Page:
“I think women are ready for change,” said Liz Goldman of New Hampshire. “We have a sexist, macho pig in the White House.”
That deep hostility toward Trump, which translated into massive Women’s Marches beginning in the first month of the Trump presidency, served as the backdrop of a 2018 midterm elections that saw a surge in the number of women running for office — many citing Trump as a driving force behind their candidacies — and record-breaking numbers of women elected at every level, most of them Democratic.
“That is the one thing that I can proudly say thank you to [Trump for],” said Gilda Cobb-Hunter, the longest-serving member of the South Carolina House and a Democratic National Committeewoman. “Because I believe that he is indeed the impetus for this rise in women running at all levels, not just Congress. We’re seeing it at all levels, and that’s a good thing.”
Rebecca McNichol, executive director of Emerge Pennsylvania, an organization that recruits and trains women to run for office, says the collection of Democratic women running for president reflects the ongoing dismantling of barriers and an emerging infrastructure that enables and supports women’s candidacies at all levels.
In Pennsylvania, a state Trump carried in 2016, McNichol notes that women posted significant gains in the midterms — including the addition of four new women to the state congressional delegation.
“Trump, and the anger toward him and the motivation he provides, has opened the door. But that’s not the lasting factor here,” McNichol said. “It’s the values part of it. This discussion always starts with Trump, and it quickly leads to a values conversation about attacks on child immigrants, women’s rights, freedom of the press and other issues.”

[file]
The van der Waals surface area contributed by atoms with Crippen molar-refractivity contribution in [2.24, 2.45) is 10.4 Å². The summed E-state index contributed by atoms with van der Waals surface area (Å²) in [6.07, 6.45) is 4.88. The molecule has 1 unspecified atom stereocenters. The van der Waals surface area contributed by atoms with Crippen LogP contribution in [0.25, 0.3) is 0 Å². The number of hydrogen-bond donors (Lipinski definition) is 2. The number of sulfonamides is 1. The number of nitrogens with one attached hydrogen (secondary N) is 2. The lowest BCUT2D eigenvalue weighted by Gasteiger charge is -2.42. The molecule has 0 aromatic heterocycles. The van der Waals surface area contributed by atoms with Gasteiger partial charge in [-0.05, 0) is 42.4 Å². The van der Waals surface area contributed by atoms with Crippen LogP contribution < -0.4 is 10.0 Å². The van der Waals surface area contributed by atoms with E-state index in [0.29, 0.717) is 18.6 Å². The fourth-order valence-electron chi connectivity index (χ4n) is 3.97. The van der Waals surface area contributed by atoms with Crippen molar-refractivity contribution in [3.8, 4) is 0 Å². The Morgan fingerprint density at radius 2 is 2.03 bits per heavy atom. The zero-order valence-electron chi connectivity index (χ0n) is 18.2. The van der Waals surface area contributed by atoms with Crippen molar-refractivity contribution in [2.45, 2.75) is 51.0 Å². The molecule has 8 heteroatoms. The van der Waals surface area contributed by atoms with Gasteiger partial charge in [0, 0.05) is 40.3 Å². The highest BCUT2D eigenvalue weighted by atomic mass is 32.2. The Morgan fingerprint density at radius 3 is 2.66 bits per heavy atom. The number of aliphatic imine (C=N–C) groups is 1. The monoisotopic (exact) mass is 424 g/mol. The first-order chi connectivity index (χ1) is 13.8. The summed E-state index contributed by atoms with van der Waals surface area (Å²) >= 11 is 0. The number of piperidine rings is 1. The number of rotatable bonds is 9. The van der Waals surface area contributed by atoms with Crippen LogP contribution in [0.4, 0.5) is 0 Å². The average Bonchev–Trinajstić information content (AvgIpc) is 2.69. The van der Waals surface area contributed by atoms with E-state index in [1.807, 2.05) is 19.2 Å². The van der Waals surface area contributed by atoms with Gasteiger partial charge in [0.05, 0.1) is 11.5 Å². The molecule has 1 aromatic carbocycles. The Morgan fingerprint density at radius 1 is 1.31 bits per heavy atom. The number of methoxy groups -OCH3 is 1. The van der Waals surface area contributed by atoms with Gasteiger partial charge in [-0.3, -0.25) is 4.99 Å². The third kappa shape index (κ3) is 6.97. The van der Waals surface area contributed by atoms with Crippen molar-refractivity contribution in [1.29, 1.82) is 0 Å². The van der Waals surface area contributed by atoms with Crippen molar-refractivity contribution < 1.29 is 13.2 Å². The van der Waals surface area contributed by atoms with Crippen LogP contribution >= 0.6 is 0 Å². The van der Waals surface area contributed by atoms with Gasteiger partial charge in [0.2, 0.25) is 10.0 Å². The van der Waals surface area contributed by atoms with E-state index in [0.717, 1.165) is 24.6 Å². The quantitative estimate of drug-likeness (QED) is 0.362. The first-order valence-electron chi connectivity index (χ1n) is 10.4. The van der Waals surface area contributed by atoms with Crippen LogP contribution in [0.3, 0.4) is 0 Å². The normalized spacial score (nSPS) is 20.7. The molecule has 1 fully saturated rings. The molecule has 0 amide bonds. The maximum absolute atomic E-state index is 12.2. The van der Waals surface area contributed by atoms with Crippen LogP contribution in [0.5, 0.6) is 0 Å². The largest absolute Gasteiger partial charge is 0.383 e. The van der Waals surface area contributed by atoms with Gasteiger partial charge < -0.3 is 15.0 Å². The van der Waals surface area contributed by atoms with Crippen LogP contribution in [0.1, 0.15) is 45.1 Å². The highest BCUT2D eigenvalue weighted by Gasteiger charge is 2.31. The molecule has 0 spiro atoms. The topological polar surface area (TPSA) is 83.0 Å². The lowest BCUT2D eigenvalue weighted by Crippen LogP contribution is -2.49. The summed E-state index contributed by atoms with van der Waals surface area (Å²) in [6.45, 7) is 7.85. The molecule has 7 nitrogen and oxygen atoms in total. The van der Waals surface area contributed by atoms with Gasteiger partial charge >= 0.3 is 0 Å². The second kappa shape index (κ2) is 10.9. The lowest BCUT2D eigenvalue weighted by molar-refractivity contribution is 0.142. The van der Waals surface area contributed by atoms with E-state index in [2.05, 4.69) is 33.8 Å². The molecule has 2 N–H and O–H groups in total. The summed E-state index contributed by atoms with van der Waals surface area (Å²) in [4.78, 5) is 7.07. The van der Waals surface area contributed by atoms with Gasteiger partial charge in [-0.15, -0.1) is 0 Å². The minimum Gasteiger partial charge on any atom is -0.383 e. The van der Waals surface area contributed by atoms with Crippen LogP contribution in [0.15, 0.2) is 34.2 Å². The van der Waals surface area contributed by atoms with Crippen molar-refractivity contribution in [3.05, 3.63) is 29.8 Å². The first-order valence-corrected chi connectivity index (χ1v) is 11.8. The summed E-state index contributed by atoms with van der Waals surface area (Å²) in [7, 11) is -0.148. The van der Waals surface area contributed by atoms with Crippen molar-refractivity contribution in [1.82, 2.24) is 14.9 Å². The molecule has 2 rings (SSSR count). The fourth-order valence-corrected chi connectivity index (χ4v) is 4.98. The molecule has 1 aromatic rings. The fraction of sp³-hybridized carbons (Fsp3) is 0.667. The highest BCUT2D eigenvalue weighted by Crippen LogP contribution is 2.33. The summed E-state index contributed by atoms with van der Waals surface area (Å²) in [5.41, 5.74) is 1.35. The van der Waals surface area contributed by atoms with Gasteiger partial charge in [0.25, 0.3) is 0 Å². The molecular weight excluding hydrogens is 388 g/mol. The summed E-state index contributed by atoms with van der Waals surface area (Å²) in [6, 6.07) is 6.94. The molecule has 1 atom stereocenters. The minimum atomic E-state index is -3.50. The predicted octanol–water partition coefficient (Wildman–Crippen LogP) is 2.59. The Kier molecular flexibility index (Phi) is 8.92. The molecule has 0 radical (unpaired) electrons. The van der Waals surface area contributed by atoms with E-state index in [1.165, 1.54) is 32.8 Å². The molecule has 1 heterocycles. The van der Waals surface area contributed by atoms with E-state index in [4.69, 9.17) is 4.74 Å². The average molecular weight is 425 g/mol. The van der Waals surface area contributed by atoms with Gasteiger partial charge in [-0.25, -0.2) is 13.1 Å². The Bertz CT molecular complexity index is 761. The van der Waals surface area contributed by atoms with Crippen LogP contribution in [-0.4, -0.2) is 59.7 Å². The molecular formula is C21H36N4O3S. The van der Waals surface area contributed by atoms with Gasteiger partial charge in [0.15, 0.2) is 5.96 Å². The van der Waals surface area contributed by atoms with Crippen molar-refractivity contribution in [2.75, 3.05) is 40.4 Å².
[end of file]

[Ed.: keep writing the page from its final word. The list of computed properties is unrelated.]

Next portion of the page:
The question is whether that energy can be sustained through 2020 and harnessed against Trump. Also confronting the five women running for president is an unsettled debate about the role gender played in Clinton’s 2016 defeat. Clinton has frequently said she believes misogyny and sexism contributed to her loss.
“I really see the 2020 cycle as an extension of the 2018 cycle. For scholars in gender and politics, there’s been talk — going back to the 1970s — about critical mass,” said Janine Parry, director of the Arkansas Poll. “Once there’s some representation, there’s enough candidates and enough wins, and then more candidates and more wins, and if this thing snowballs enough, we might become a republic that looks like its citizens.”
In a crowded field with well-funded and well-known candidates, there is still a good chance that none of the five female lawmakers running for president will emerge as the Democratic nominee in 2020. But whatever happens, many leading Democratic operatives believe there’s no turning back — with more women than ever in the candidate pipeline, presidential fields featuring numerous female candidates are going to be the rule, not the exception.
“Women felt so impotent after Trump was elected. I think participating in the political process was a way to feel involved and motivated, like you could do something about it,” said Anne Caprara, who led the Priorities USA super PAC for Clinton in 2016 and is now chief of staff to Illinois Gov. J.B. Pritzker. “There are a lot of younger women who are growing up and seeing this and it’s going to be the new normal.”
Lake, the Democratic pollster, agreed that the impact of the 2020 field could be felt for decades.
“This could be a seminal, turning point moment with Gen X and millennials coming into the electorate in full force. This will be key to their frame of reference,” she said. “We’re going to look back at this moment and remember it for the variety of women who were running — executive women, legislative women, tall women and short women, Midwestern and Western women.”